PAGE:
Provincial Departments of Education: Auditor-General's infrastructure performance audit

Public Accounts (SCOPA)

21 November 2011
Chairperson: Mr T Godi (APC)
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Meeting Summary

The Committee held public hearings, attended by representatives from all nine provinces, to discuss the findings set out in the Auditor General’s (AG) report on infrastructure delivery in the provincial departments of Education. The Chairperson noted that there were large backlogs in infrastructure delivery and that the Minister of Finance had indicated that more funds would be provided to the provinces for infrastructure development.

Members noted that the report covered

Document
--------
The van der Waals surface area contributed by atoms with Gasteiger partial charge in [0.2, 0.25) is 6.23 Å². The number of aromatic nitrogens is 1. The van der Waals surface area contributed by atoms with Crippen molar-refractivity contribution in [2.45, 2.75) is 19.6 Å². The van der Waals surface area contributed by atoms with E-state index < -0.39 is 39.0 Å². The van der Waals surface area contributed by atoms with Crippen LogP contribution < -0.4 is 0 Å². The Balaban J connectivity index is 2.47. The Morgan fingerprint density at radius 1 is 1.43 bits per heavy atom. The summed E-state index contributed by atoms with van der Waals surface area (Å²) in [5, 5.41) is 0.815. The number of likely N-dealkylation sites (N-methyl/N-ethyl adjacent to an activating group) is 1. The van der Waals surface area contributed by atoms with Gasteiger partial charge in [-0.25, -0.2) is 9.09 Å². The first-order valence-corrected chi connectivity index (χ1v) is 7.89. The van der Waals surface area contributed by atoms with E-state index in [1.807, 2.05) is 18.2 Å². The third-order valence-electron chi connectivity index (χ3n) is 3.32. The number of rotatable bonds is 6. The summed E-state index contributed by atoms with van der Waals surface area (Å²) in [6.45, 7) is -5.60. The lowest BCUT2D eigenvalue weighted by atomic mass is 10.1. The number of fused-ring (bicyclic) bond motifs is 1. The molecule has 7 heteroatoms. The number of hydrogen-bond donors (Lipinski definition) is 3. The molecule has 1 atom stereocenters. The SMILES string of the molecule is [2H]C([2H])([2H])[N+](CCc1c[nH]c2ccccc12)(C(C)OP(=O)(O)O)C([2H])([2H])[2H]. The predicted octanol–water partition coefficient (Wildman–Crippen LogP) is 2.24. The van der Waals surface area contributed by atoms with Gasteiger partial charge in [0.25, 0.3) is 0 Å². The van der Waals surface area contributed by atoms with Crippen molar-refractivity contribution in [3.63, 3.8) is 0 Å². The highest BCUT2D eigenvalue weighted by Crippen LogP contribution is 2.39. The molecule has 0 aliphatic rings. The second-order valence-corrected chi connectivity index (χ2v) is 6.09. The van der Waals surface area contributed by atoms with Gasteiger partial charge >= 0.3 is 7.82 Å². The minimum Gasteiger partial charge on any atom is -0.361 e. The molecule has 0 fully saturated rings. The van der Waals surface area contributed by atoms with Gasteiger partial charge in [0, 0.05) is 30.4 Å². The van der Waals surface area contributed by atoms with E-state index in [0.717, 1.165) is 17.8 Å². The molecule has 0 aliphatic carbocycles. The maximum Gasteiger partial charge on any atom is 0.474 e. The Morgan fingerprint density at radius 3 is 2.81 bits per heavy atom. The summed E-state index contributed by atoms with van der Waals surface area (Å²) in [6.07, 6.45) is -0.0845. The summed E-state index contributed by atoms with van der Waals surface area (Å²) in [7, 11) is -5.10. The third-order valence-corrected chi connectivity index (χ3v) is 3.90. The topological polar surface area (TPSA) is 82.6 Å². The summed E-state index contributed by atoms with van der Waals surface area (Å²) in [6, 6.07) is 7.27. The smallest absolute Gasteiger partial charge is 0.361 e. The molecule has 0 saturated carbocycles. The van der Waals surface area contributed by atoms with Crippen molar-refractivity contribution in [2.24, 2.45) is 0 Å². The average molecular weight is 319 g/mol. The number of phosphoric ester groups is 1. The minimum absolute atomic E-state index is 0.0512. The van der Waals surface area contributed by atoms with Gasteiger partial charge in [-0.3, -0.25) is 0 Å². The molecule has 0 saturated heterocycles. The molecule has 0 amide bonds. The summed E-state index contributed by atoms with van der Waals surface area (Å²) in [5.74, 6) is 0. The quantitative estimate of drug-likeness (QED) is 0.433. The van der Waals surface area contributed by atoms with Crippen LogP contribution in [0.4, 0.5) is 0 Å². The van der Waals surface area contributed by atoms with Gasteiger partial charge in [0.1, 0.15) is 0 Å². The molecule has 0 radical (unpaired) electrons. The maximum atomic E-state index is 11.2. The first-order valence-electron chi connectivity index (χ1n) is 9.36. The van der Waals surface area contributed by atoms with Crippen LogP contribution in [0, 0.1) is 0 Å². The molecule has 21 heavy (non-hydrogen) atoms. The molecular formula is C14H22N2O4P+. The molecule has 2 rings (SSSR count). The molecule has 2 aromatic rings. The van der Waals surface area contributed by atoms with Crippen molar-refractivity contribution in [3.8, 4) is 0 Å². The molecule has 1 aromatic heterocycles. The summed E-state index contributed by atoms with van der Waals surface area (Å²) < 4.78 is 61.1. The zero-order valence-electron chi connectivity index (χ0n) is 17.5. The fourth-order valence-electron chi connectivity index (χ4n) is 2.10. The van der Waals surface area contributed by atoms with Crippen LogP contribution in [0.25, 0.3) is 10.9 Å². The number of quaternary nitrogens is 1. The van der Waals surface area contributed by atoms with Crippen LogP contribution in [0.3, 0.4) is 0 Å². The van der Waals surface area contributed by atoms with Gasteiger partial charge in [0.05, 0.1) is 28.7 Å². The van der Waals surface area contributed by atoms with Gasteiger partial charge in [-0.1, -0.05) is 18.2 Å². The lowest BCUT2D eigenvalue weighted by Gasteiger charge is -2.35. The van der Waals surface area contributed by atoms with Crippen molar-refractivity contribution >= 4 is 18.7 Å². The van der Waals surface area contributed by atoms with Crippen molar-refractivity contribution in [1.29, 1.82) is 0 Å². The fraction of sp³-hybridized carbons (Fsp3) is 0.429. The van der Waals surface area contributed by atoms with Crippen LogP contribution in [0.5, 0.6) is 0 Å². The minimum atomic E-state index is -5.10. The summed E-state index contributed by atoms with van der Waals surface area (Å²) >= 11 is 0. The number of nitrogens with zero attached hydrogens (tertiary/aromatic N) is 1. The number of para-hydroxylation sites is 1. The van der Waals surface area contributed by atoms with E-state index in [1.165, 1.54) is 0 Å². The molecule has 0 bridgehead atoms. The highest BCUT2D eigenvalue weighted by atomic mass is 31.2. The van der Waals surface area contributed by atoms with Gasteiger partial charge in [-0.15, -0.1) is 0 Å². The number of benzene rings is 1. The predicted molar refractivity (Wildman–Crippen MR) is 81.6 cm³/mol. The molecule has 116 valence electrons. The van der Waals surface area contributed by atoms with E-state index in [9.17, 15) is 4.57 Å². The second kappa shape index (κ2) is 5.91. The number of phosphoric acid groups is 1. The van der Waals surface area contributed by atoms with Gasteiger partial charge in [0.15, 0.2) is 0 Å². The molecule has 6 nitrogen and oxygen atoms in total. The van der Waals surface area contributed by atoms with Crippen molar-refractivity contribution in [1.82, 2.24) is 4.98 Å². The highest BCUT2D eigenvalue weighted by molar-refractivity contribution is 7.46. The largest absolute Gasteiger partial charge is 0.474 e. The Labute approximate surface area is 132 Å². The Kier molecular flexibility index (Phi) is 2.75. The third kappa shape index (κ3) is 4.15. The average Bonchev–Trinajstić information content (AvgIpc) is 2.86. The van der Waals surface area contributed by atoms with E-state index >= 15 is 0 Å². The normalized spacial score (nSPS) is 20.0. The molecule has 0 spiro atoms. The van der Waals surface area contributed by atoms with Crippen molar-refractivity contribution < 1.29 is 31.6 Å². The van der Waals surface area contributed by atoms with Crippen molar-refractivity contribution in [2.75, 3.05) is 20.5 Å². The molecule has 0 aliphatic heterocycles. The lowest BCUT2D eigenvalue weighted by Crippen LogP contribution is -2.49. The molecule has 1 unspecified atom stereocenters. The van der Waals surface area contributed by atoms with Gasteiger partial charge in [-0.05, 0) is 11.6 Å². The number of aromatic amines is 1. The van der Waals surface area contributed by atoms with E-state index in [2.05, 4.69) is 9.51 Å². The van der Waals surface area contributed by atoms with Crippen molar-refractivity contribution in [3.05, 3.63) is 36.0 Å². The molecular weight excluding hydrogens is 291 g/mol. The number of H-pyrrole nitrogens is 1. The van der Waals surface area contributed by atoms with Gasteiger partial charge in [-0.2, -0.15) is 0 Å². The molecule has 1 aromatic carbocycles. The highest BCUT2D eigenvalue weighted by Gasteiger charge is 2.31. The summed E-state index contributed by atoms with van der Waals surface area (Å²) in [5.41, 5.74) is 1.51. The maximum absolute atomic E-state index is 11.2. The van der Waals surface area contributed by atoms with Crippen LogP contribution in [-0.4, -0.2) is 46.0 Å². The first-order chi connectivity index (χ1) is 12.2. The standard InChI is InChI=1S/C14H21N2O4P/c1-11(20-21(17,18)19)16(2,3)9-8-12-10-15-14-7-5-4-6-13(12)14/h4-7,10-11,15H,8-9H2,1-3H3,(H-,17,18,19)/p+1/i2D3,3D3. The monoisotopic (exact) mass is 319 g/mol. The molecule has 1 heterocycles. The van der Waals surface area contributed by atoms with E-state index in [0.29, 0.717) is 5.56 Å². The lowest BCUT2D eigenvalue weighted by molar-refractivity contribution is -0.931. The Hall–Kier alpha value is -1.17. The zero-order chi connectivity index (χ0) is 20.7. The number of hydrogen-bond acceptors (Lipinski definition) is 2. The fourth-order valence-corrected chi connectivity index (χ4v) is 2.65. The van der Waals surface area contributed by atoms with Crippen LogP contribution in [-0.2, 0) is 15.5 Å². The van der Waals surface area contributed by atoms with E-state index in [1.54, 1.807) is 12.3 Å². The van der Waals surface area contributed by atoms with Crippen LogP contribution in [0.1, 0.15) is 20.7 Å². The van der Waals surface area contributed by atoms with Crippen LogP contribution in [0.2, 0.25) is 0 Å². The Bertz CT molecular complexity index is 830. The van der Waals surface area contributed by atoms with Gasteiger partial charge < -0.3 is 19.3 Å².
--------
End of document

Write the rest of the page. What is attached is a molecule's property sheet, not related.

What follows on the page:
133 projects, totaling R1.8 billion, which was 11.25% of the infrastructure spending, and it seemed that the findings could represent merely a small portion of what was happening. There were concerns that the provincial Departments of Education were not co-operating in supplying the requisite documents to the Auditor-General, and Members asked why the documents were not supplied, whether anyone had been held accountable, and whether provinces were able to show that their document systems had improved and that they were able to give all documents that were called for. Although the departments tried to outline what was being done, a Member thought that the written and verbal responses could be called into question, and said that it did not seem that the recommendations in the Auditor-General’s report had been seriously taken into account. Further concerns were raised on the appointment of contractors for the projects, in particular the fact that there was not, as required by law, consultation on who was registered with the Construction Industry Development Board before appointments of contractors were made. Members also asked whether, having become aware of the problems, the provincial departments had then gone back and done investigations into the circumstances of all other appointments, and asked also how many of the currently-employed contractors were registered, and whether there was any consideration of the consequences of using non-registered contractors on service delivery. They were also concerned that it appeared that no action had been taken against those who had breached the law. Members were also concerned that there appeared to have been a number of violations of the Public Finance Management Act (PFMA). They asked whether the officials were aware of the provisions of that Act, and specifically that Accounting Officers could be held criminally liable for failure to comply.